“Can you suggest a medium-viscosity adhesive that is well suited for metal-to-metal bonding?”
“We are currently using Dymax 1184-M, M-B, and V for most applications. However, we’ve found out that they are not well suited for bonding metal to metal, partly because the cured hardness is too high and partly because the UV light cannot penetrate through metal seams.”
For metal-to-metal joints I would suggest looking at traditional epoxies rather than light-curable acrylates.
Epotec and Master Bond Inc. offer epoxies in medical-grade versions. There is an old article that describes the impact of Sterrad low-temperature hydrogen-peroxide-gas plasma on several adhesives. The article, along with the results, can be viewed at: http://www.mddionline.com/article/compatibility-medical-devices-and-materials-low-temperature-hydrogen-peroxide-gas-plasma.
According to the results in the article, some two-part epoxies from Epotec have a moderate compatibility with Sterrad.
“I would like to know the best adhesive to use in our cannula and metal-wire bonding processes. The details are as follows:
1. Stainless cannula to PC – need wicking grade, with black light confirmation if possible.
2. Stainless wire to ABS/PC – need thicker adhesive for potting a wire into a slot in the plastic part. Wire is 0.010 to 0.021 inches in diameter, in a 0.025 inch slot.
3. Nitinol wire to ABS/PC – need thicker adhesive for potting a wire into a slot in the plastic part. Wire is 0.010 to 0.021 inches in diameter, in a 0.025 inch slot.”
I would suggest you start trials with the DYMAX 1180-M family of adhesives. This series of products cures with UV and visible light, fluoresces for quality purposes, and is available in several viscosities. These adhesives are designed for bonding metal cannula or wires into plastic parts made of PC, ABS, or other plastics.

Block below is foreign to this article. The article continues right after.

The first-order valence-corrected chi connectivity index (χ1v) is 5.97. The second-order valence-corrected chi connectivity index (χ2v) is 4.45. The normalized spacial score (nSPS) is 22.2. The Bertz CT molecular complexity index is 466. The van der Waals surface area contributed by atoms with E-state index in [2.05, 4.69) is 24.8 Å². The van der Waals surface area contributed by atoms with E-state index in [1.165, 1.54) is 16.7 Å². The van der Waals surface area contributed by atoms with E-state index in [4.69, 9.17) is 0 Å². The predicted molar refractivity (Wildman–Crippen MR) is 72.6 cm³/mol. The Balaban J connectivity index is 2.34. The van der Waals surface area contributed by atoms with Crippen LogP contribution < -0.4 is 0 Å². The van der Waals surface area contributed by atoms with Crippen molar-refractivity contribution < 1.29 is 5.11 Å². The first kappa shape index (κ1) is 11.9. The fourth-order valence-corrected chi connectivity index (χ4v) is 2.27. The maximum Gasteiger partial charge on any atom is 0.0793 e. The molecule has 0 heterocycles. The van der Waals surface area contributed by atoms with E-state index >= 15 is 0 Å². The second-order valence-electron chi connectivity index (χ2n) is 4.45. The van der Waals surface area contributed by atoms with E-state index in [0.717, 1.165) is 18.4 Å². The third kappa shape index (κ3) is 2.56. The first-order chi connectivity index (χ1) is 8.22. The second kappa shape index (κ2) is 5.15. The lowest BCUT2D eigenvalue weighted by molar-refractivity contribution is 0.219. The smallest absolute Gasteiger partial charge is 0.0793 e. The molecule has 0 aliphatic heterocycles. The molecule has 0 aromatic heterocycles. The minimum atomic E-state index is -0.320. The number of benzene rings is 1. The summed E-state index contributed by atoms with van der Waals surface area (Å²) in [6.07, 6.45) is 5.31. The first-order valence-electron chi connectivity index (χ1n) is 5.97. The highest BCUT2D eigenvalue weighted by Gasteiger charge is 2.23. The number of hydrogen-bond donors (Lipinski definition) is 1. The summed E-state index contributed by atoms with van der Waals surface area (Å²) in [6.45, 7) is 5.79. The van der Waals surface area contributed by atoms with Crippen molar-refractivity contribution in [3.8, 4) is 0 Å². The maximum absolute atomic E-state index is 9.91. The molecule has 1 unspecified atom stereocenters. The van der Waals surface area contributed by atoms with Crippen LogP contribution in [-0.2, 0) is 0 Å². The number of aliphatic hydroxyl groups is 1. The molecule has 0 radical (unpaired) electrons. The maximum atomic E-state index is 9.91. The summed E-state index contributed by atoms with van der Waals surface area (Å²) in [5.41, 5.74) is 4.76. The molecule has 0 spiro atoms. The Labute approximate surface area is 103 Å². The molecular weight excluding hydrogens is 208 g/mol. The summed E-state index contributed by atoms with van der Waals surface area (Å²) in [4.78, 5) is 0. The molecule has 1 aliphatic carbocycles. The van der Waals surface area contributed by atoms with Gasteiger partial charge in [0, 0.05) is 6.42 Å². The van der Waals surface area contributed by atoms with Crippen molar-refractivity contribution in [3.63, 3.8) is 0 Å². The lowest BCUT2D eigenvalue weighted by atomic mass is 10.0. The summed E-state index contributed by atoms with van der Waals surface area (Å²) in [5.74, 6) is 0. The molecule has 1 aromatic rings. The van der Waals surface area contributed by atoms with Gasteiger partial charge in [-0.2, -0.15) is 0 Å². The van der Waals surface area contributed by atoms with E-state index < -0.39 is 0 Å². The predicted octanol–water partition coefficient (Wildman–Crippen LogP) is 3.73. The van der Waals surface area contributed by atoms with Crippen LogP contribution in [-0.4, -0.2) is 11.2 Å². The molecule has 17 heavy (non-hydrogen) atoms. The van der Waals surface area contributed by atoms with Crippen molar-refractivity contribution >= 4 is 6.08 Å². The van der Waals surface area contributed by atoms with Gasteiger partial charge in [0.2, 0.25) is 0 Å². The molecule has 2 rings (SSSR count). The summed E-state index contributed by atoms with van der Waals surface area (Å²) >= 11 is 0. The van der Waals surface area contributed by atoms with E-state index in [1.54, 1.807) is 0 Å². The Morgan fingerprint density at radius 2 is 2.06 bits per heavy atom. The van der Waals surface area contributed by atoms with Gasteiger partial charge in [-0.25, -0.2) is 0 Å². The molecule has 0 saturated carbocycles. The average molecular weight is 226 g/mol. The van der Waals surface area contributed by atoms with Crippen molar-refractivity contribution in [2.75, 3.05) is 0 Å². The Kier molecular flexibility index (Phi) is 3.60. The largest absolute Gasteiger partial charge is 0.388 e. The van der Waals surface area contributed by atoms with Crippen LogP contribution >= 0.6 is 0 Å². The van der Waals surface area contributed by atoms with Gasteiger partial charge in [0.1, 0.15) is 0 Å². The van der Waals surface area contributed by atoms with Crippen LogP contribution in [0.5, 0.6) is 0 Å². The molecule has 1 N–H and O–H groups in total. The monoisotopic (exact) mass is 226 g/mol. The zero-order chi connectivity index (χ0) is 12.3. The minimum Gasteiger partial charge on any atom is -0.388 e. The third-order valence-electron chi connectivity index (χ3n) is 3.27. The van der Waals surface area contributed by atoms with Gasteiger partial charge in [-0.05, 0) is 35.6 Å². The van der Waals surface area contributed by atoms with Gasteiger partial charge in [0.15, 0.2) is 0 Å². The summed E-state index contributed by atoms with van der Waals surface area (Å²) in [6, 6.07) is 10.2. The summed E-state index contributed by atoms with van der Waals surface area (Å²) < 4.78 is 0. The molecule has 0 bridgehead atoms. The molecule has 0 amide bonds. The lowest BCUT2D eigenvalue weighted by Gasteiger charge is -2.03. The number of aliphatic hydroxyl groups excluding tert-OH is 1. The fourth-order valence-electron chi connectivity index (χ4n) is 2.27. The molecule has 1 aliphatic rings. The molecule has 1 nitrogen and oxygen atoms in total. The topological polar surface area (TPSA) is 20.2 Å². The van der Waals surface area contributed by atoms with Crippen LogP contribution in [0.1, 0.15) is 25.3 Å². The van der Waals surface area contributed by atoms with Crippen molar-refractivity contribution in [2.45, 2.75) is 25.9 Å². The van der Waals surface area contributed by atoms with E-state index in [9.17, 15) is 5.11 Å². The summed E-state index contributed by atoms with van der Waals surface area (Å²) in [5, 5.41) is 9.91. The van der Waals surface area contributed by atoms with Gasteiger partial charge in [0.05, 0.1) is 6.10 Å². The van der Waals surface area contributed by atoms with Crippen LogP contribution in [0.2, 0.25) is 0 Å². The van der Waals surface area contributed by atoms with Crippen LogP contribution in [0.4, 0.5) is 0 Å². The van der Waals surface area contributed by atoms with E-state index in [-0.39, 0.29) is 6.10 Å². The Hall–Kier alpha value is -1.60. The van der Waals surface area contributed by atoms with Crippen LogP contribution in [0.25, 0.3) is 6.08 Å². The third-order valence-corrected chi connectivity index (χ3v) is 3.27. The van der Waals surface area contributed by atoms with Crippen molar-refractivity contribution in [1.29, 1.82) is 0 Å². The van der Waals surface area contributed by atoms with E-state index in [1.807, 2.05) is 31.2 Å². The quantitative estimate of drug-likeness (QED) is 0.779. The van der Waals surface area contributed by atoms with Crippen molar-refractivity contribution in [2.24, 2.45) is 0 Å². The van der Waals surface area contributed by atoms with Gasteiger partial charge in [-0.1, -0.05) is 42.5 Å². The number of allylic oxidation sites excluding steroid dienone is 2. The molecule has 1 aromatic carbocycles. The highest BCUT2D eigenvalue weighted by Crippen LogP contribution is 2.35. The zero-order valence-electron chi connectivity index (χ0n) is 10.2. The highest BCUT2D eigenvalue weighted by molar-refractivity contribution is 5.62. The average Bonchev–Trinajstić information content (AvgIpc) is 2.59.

For application 1, I would recommend DYMAX 1180-M-UR, which has a nominal wicking-grade viscosity of 150 cP and fluoresces bright red.
For applications 2 and 3, DYMAX 1180-M-T-UR could be a good candidate with a nominal viscosity of 6,000 cP. This product also fluoresces red.
“I would like to attach 72D Pebax extruded tubing into the ID of a Polycarbonate tube. What is the appropriate gap-per-side if I want to use DYMAX 204-CTH UV- curable adhesive?”
The optimum gap size for UV bonding applications (in general) is 0.002-0.006 inches, or 0.05-0.15 mm. In catheter bonding applications, where a Pebax tube is being bonded into a Polycarbonate Y-connector, we often see bond gaps around 0.1 mm per side. The DYMAX 204-CTH-F family is a very good choice of products to use for this type of application and substrate combination. Another product to consider is 208-CTH-F.
Adhesives, Catheter Bonding, Medical